A proposal to redevelop a Victorian property into new homes in Romford has been approved by Havering Council.

A planning application was sent by Gralaw Limited in 2021 to build two blocks - one five-storey and a part six-storey - with some commercial units on the ground floor in Victoria Road.

The buildings will provide eight one-bed, 22 two-bed and seven three-bed self-contained residential units, with at least 10 per cent of the units earmarked for 'affordable' housing.

The scheme also includes associated landscaping, car and cycle parking, and refuse facilities.

The site was previously occupied by a two-storey Victorian residential-scale building, with a large warehouse structure on the rear side.

A statement attached with the application states that the development provides a “high quality” design which includes “vital commercial space, family accommodation” and will relate to the height, scale and character of the area, “enhancing its setting”.

It claimed that all units have been designed to benefit from access to daylight and sunlight.

A public consultation was carried out by the applicant, with leaflets sent to 483 nearby properties inviting them to register for a virtual drop-in session. The statement claimed that only 12 people came forward with feedback.

The issues that were raised included parking problems, impact on local infrastructure, lack of need for new homes and removal of the existing building on the site among others.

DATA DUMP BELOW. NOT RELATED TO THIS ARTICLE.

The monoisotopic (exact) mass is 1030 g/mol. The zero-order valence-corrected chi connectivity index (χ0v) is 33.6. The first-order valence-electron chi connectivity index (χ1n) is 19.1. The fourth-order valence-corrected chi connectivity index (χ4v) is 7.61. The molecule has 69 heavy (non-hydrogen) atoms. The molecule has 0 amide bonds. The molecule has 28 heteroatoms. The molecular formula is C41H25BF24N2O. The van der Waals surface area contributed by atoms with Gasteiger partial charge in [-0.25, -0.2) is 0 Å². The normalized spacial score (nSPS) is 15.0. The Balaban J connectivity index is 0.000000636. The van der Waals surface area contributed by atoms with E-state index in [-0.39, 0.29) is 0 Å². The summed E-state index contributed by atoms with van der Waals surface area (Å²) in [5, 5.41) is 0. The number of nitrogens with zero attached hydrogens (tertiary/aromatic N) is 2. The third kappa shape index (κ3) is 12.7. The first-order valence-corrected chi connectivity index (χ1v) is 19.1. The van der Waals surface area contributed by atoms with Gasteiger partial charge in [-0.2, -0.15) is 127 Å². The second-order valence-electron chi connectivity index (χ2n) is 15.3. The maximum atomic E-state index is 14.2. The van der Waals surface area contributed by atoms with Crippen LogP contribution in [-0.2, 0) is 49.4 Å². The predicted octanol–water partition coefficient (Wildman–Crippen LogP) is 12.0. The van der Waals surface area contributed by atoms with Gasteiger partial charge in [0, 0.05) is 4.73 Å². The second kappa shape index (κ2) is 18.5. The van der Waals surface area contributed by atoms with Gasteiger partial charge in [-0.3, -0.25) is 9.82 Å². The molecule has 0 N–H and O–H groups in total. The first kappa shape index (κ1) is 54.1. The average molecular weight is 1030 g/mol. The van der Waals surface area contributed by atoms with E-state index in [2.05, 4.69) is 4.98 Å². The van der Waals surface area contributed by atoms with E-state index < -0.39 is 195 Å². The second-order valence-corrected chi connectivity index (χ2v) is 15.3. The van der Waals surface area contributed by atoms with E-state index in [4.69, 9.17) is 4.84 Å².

Read More: Havering Council approves Tweed Way, Romford development

The applicant said in response that the need for new homes is identified as a core objective in both national, regional and local planning policy. The site, they explained, is located within a parking zone which restricts parking to permit holders only between certain times.

The proposal was discussed at the council’s Strategic Planning Committee meeting last March 24 last year after a call-in by Councillor Judith Holt.

The objections she highlighted were around overdevelopment of the site, inadequate car parking and demolishing the existing Victorian villa.

However, a heritage assessment of the site concluded that the building had already undergone significant internal changes that has detracted from its architectural character.

It said that the overall significance of the building to portray local historic character is minor.

The council’s heritage consultants too advised that the structure’s demolition will not have a major heritage impact.

To mitigate the development’s impact on local community infrastructure, the proposal attracted levies of £446,337 in total.

The council’s planning officers recommended that the plans be approved as the development would contribute to boosting housing supply.

It was given the go-ahead by the council after more than a year on Friday (December 1) with 56 conditions attached.

A list of these and detailed planning documents for the site can be found on the council’s website- https://development.havering.gov.uk/OcellaWeb/planningDetails?reference=P1789.21&from=planningSearch